Divergent is the first part of a trilogy. Recommended, because I think it’s a good book and would appeal to a number of readers, it just didn’t work for me particularly.

34. Miss Peregrine’s Home for Peculiar Children – Ransom Riggs (YA Fantasy)

I liked it. There are peculiar, ageless children in pocket dimensions, bog men, soul-sucking monsters, and the promise of time travel. There’s also some interesting things done with vintage photographs for illustrations. What’s not to like? Part of a series, not sure how many books.

35. Ghost Story (Dresden) – Jim Butcher (Fantasy)

Oh, my golly. Where to begin?

So, Harry’s dead. And he’s a ghost. Except instead of having unfinished business to attend to, he gets recruited by the Purgatory Police (I’m not wrong on that) to solve his own murder and thereby help protect three of those closest to him. So he pops up back in Chicago six months after his death and proceeds to get embroiled in the usual Harryesque misadventures.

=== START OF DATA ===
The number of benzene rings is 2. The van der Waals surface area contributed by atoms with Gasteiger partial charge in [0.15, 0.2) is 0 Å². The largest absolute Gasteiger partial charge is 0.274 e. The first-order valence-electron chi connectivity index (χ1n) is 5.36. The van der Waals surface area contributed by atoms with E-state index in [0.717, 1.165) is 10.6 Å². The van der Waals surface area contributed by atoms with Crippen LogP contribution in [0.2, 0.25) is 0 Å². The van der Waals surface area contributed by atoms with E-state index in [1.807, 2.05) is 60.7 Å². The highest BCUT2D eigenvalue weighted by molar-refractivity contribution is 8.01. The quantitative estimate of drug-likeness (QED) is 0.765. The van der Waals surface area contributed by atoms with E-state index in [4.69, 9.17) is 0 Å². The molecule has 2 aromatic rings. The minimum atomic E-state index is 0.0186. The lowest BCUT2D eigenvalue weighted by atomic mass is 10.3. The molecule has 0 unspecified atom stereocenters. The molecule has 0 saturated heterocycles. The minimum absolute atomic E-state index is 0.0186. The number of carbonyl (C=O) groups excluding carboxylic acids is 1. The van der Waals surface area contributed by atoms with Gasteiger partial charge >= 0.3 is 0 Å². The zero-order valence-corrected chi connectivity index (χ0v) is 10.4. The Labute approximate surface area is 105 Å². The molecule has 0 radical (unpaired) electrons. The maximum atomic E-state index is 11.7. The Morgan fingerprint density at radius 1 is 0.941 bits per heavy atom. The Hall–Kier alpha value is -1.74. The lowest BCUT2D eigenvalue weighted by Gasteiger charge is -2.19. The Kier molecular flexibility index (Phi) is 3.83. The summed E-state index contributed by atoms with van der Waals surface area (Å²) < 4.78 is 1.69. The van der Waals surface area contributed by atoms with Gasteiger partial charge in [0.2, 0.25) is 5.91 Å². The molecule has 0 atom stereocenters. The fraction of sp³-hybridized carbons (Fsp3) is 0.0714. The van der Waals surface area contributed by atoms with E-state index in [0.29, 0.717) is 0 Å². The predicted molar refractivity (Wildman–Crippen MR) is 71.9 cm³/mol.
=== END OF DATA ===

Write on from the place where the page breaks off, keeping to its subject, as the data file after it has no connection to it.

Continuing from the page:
There’s a couple of things going on in the story at this point, once you get through the comedy routine of convincing Murphy et al that Harry is Harry. The first is getting to the understanding that Harry’s elimination of the Red Court in Changes did not necessarily make things better in the world. In fact, it might have made things worse. With the Reds gone, there was an immense power vacuum formed where they had been. Now everyone in the underworld, supernatural or not, is scrambling to fill it. Harry’s demise has also left something of a power vacuum in Chicago, and between the two the city is taking something of a beating, despite the best efforts of Harry’s allies. In the middle of this, you have a new Big Bad who is doing SOMETHING with the ghosts in the Chicagoland area, (bad news for Ghost Harry,) and they’ve got an evil Bob-clone (bad news for everyone.) So that definitely needs to get sorted. And Harry, at least initially, has lost his powers.

I don’t really want to spoil this for people but, I personally found the Big Bad to be kind of disappointing. I never found them to be particularly menacing. Better choices could have been made there. Loved the use of Butters and Bob. The supporting cast was fairly well used, I thought. I was on board with it right up until like the last few chapters, really, and then it got a bit more deus ex machina than I can reasonably be expected to deal with.

I also hated the ending. Hated. hated, hated. I hated it like it was the epilogue of HP7. It was the kind of exposition-y epilogue that really should have been reconfigured and saved for the beginning of the next book so this could have ended on a cliffhanger. Because seriously? That did not leave me howling for the next one. (Actually, I’m kind of going, ‘Ugh, [redacted for spoilers].’)